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Statement from Nkem Ndefo regarding Mark Walsh and The Embodiment Conference

By November 8, 20202 Comments

There has been a lot of conversation about the Embodiment Conference in the trauma healing world. I had initial reservations about presenting until I verified the diversity of the line up and read a fairly decent diversity and inclusion statement. I also asked to speak with Mark Walsh directly and share a few concerns I had heard about past transphobic comments. When we spoke back in the summer, he was humble and shared interest in genuinely learning more about identities other than his own and about systems of oppression. It was a brief conversation and I left it at that. I did a presentation on accessibility and a panel on resilience.

After the conference, Walsh posted a thoroughly mean-spirited rant dripping in contempt for anti oppression and threatening retribution against anyone levying critique now that he has “fuck you” money from the conference’s success (see below). He then posted again laughing off the original post as “semi-serious” coupled with a litany of excuses and blame-shifting.

I refuse to be associated with this man and his conference. I asked that my presentation video be taken down and my name and face removed from the site and all ads. Walsh tried to talk me into staying by saying that I would be deplatforming myself, insinuating that I didn’t have a platform anywhere else. Even if that were true, I will not be anyone’s diversity shield. Let there be natural consequences for his behavior. Walsh complied with my request yesterday. The panel is still up but a statement of my non-involvement is attached.

The movement to heal trauma is by definition a whole body all person movement for liberation and against oppression. The corruption and cooptation for profit by Walsh and his conference is disgusting. I encourage people to reconsider their involvement and support.

– Nkem Ndefo

2 Comments

  • Marie Graw says:

    So, so sad.

  • Astrid Jones says:

    Dear Nkem,
    Thank you for sharing your statement and for the actions you took to distance yourself from Mark Walsh and the Embodiment Conference. As a Black dance movement therapist with personal and professional interest in the field, I supported the conference by listening to quite a few of the speakers, but thankfully did not invest financially. I am also glad to hear that there has been an open letter to de-platform Mark Walsh that is now circulating and gaining support: https://notomarkwalsh.medium.com/we-need-to-de-platform-mark-walsh-and-the-embodiment-conference-59f5addf943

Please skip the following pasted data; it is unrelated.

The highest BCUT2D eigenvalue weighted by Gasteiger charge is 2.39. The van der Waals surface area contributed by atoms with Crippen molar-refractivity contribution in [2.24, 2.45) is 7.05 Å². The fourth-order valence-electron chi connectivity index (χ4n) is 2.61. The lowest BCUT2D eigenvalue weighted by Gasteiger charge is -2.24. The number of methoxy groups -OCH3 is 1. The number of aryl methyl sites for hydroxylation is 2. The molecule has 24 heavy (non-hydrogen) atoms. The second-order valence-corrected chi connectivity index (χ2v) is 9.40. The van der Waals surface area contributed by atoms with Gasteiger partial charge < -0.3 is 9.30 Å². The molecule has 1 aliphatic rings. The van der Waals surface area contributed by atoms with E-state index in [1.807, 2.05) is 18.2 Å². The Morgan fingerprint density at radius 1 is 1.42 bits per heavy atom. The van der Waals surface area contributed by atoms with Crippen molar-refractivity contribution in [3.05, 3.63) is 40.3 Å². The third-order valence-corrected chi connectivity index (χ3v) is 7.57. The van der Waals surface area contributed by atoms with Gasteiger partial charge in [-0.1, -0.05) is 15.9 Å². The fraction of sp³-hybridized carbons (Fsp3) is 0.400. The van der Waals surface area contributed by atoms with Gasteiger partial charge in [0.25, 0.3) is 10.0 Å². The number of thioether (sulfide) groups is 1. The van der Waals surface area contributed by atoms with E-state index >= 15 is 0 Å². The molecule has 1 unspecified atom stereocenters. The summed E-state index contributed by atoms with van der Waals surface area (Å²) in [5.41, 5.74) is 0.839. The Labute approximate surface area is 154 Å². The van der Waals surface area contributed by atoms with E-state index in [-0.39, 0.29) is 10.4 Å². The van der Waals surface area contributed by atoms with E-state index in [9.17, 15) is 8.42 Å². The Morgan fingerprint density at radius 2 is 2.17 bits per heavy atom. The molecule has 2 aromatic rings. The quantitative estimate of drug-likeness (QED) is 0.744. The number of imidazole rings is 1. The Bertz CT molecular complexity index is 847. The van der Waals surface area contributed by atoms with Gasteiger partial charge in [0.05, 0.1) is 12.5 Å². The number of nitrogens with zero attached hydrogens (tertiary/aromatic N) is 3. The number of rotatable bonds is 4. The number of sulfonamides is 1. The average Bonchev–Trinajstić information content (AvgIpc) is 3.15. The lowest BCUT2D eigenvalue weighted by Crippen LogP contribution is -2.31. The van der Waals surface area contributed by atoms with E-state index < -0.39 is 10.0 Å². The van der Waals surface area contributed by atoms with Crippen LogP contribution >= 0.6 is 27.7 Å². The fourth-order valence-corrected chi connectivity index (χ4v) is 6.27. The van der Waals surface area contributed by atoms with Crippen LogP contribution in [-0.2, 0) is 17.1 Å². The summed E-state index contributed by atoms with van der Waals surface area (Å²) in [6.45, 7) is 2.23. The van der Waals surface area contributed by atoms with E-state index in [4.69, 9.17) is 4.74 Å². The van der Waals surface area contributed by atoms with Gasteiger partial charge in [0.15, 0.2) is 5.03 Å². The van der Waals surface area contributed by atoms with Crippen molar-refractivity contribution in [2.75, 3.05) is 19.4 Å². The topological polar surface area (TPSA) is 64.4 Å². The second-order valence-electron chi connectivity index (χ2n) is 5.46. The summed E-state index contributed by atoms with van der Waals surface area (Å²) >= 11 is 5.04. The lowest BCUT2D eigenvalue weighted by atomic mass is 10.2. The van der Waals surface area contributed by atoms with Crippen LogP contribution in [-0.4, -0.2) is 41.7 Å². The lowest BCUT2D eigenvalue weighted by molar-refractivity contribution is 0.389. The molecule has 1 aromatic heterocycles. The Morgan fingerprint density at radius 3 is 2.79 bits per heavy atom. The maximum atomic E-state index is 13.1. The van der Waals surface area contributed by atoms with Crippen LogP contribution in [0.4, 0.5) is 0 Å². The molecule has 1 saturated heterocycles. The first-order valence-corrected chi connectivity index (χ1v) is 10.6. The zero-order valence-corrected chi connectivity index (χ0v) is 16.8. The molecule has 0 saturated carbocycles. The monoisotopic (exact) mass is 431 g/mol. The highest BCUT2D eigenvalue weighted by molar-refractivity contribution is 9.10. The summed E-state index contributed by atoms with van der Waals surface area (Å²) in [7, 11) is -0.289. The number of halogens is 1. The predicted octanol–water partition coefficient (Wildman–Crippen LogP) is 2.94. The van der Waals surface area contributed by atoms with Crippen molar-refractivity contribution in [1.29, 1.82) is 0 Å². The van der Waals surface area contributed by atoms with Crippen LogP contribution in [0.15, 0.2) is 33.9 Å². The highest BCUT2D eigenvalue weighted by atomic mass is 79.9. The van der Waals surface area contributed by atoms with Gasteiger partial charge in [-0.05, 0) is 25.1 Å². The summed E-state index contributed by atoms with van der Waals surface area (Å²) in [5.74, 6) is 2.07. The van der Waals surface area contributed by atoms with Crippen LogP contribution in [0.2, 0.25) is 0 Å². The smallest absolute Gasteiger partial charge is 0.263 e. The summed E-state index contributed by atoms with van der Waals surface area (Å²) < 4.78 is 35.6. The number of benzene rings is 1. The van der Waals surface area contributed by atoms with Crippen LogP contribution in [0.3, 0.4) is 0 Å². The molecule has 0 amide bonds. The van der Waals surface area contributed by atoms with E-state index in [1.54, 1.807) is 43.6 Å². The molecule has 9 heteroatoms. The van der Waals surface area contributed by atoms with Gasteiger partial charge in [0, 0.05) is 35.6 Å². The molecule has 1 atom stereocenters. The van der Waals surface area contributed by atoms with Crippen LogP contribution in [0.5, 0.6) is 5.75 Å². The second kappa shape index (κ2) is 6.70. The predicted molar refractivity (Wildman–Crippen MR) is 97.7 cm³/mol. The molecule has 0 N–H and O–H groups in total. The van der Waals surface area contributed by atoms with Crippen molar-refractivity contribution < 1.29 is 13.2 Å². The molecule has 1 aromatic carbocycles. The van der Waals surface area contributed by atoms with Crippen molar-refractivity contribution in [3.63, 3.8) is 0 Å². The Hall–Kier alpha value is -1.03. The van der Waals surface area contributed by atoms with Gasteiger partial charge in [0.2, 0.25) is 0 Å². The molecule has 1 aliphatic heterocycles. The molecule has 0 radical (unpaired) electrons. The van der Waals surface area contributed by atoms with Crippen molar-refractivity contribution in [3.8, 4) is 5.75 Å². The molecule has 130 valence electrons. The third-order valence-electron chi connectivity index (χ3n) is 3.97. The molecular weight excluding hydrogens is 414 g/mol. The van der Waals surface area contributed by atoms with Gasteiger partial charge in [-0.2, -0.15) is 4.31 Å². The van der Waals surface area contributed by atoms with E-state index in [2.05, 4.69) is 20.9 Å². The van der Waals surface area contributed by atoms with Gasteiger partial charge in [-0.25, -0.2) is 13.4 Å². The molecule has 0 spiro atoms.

Unfortunately, the post above is one in a long line of disgusting comments that apparently span several years. I was left literally physically nauseated after reading some of Mark’s past and recent social media posts, particularly those that included terms such as “social justice terrorism”, “neoleft nazi” (in reference to a photo of a Black woman putting her body on the front line for social justice), as well as his sexist, chauvinist language, his description of “tribal” people as “utter bastards”, and his denigration of Islam, among so many other disturbing comments. And all the while, as you pointed out, making excuses for his views, such as “I am human and I have bad days”, and using the language of white fragility to deflect criticism. I hope that more presenters and people involved with the conference do speak out and withdraw their support. I couldn’t agree more with your comments, and hope that there are consequences as a result of Mark Walsh’s appalling and repulsive words and actions.
    Best wishes,
    Astrid Jones
    (Toolkit Practice Group)

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